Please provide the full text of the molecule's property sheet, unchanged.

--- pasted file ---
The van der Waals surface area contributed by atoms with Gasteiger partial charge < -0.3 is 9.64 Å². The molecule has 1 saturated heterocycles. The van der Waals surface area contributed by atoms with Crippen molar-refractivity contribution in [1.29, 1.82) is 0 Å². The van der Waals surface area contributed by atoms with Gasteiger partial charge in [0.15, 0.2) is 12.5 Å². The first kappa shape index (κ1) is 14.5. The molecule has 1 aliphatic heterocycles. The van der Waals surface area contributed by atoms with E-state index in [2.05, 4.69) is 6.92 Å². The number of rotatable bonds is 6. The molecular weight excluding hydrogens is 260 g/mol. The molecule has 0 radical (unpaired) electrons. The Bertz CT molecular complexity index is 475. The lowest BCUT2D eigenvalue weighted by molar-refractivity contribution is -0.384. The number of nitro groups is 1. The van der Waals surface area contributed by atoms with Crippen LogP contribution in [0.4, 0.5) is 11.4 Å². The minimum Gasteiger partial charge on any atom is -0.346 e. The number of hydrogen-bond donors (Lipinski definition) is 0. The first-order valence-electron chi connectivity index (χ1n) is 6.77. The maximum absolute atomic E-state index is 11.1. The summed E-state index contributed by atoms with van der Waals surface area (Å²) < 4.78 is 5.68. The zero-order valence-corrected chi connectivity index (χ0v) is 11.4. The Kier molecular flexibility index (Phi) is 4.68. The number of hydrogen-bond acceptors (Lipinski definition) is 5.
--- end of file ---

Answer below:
The van der Waals surface area contributed by atoms with Gasteiger partial charge < -0.3 is 9.64 Å². The molecule has 1 saturated heterocycles. The van der Waals surface area contributed by atoms with Crippen molar-refractivity contribution in [1.29, 1.82) is 0 Å². The van der Waals surface area contributed by atoms with Gasteiger partial charge in [0.15, 0.2) is 12.5 Å². The first kappa shape index (κ1) is 14.5. The molecule has 1 aliphatic heterocycles. The van der Waals surface area contributed by atoms with E-state index in [2.05, 4.69) is 6.92 Å². The number of rotatable bonds is 6. The molecular weight excluding hydrogens is 260 g/mol. The molecule has 0 radical (unpaired) electrons. The Bertz CT molecular complexity index is 475. The lowest BCUT2D eigenvalue weighted by molar-refractivity contribution is -0.384. The number of nitro groups is 1. The van der Waals surface area contributed by atoms with Crippen LogP contribution in [0.4, 0.5) is 11.4 Å². The minimum Gasteiger partial charge on any atom is -0.346 e. The number of hydrogen-bond donors (Lipinski definition) is 0. The first-order valence-electron chi connectivity index (χ1n) is 6.77. The maximum absolute atomic E-state index is 11.1. The summed E-state index contributed by atoms with van der Waals surface area (Å²) < 4.78 is 5.68. The zero-order valence-corrected chi connectivity index (χ0v) is 11.4. The Kier molecular flexibility index (Phi) is 4.68. The number of hydrogen-bond acceptors (Lipinski definition) is 5.